Disability does lead to depression

A while ago I posted a blog on Disability and Depression.

Here is an article from The Recovery Ranch that outlines reasons how becoming disabled does lead to depression.

I am going to quote it here. Then, in my next blog will break down the points from my perspective.



There are several reasons why becoming disabled can make an individual vulnerable to depression. The disability – a loss in and of itself – leads to other painful losses as well, which is a common theme in each of the following:

Loss of a life direction or purpose – Many individuals work hard to achieve a certain career goal. Acquiring a disability that no longer allows you to work at that job has a significant impact on your direction in life and may also impact your sense of purpose. For example, an airline pilot whose vision becomes seriously impaired is no longer able to fly. Such a devastating loss can easily open the door for depression, particularly if that was the only career he or she had ever wanted.

The painful loss of a sense of purpose affects many disabled individuals who were formerly the primary breadwinner in the home. When you’re no longer able to provide for your family, it’s not unusual to develop the lingering helplessness or frustration that leads to depression. Feelings of worthlessness, another common symptom of depression, can begin to take a firm grip.

Decrease in self-esteem – Becoming disabled affects how you perceive and feel about yourself, as well as your place in society. A study of individuals with traumatic brain injury revealed they had lower levels of self-esteem and higher levels of depression than healthy individuals. Some disabled individuals lack confidence in their ability to control their body and manage their life adequately. The loss of autonomy can take a severe toll on self-esteem.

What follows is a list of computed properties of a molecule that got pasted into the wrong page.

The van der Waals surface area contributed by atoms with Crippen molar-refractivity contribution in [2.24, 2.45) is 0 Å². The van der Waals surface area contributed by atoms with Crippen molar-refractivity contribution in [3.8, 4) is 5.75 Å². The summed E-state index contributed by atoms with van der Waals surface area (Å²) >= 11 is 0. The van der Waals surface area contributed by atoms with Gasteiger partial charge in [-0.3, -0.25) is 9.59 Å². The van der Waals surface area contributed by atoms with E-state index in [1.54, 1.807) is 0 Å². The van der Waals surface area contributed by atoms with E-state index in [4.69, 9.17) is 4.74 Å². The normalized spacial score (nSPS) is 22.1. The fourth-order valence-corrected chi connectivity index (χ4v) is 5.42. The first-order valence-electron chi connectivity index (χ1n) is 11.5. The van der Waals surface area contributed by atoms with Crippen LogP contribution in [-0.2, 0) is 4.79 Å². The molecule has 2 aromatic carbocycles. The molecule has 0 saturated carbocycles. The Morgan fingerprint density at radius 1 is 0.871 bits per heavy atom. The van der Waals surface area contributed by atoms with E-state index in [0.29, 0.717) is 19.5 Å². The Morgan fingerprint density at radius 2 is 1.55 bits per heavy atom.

Sadness, anger or frustration over career loss or changes – A disability prevents you from doing your previous job, but it isn’t always serious enough to keep you out of the workforce entirely. Feeling forced to take a job that isn’t as challenging, fulfilling, prestigious or well-paying can elicit negative feelings such as sadness, anger, frustration or resentment. For example, a heart surgeon unable to operate because of a serious hand injury is still able to teach medical students.  However, he or she may regard that as less fulfilling than saving lives. A teaching position also isn’t going to pay nearly as much, which means the former surgeon may have to make substantial lifestyle changes.

Struggle of living with a disability – Quality of life often decreases after a significant injury or illness, especially when it limits the ability to perform normal daily activities. A serious brain injury, for instance, requires a person to relearn any number of tasks, from how to speak to how to button a shirt. In some cases, he or she simply isn’t able to relearn important functions. Likewise, a disability such as vision loss completely changes how someone lives. A newly blind person must learn how to navigate a dark world, losing at least some independence in the process.

Feeling bored – Some disabilities leave a person housebound, with few opportunities to interact with others. You may find yourself at home alone all day while your spouse is at work or confined to an assisted living center where community activities don’t match your interests. Boredom fosters negative emotions, including loneliness and frustration, which can trigger symptoms of depression.

Disability definitely raises depression risk; however, depression can also make the disability worse. For example, depression can make it more difficult for you to take proper care of your health. You are more likely to miss important appointments, such as a doctor visit or physical therapy. You may neglect to take your medications as directed. The result is a cycle in which the injury or illness triggers depression, which, in turn, makes the disabling condition worse.

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